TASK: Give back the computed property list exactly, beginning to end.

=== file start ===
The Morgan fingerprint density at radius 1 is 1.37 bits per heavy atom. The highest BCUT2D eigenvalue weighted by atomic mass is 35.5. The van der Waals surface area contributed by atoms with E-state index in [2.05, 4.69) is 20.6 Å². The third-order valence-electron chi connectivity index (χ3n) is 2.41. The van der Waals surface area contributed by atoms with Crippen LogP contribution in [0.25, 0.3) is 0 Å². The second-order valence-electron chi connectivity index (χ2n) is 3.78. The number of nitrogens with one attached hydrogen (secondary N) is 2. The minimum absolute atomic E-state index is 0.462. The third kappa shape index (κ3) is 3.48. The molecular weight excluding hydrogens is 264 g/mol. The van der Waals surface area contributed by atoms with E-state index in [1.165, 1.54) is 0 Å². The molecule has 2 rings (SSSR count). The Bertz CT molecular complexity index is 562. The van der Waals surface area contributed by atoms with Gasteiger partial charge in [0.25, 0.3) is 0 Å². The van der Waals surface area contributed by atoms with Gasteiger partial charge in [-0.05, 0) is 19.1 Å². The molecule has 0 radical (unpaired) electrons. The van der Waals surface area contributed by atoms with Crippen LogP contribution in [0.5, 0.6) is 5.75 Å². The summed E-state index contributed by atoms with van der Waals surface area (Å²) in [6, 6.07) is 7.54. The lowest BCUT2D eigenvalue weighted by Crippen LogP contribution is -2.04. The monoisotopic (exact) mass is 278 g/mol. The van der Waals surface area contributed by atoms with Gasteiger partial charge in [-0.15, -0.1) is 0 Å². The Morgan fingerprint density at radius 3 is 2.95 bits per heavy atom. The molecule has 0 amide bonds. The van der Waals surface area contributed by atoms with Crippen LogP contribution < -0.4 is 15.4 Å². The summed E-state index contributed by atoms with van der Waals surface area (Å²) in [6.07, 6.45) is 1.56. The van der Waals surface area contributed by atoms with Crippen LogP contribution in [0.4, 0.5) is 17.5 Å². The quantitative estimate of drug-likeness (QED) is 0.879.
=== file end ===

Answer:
The Morgan fingerprint density at radius 1 is 1.37 bits per heavy atom. The highest BCUT2D eigenvalue weighted by atomic mass is 35.5. The van der Waals surface area contributed by atoms with E-state index in [2.05, 4.69) is 20.6 Å². The third-order valence-electron chi connectivity index (χ3n) is 2.41. The van der Waals surface area contributed by atoms with Crippen LogP contribution in [0.25, 0.3) is 0 Å². The second-order valence-electron chi connectivity index (χ2n) is 3.78. The number of nitrogens with one attached hydrogen (secondary N) is 2. The minimum absolute atomic E-state index is 0.462. The third kappa shape index (κ3) is 3.48. The molecular weight excluding hydrogens is 264 g/mol. The van der Waals surface area contributed by atoms with E-state index in [1.165, 1.54) is 0 Å². The molecule has 2 rings (SSSR count). The Bertz CT molecular complexity index is 562. The van der Waals surface area contributed by atoms with Gasteiger partial charge in [0.25, 0.3) is 0 Å². The van der Waals surface area contributed by atoms with Gasteiger partial charge in [-0.05, 0) is 19.1 Å². The molecule has 0 radical (unpaired) electrons. The van der Waals surface area contributed by atoms with Crippen LogP contribution in [0.5, 0.6) is 5.75 Å². The summed E-state index contributed by atoms with van der Waals surface area (Å²) in [6, 6.07) is 7.54. The lowest BCUT2D eigenvalue weighted by Crippen LogP contribution is -2.04. The monoisotopic (exact) mass is 278 g/mol. The van der Waals surface area contributed by atoms with Gasteiger partial charge in [-0.15, -0.1) is 0 Å². The Morgan fingerprint density at radius 3 is 2.95 bits per heavy atom. The molecule has 0 amide bonds. The van der Waals surface area contributed by atoms with Crippen LogP contribution < -0.4 is 15.4 Å². The summed E-state index contributed by atoms with van der Waals surface area (Å²) in [6.07, 6.45) is 1.56. The van der Waals surface area contributed by atoms with Crippen LogP contribution in [0.4, 0.5) is 17.5 Å². The quantitative estimate of drug-likeness (QED) is 0.879.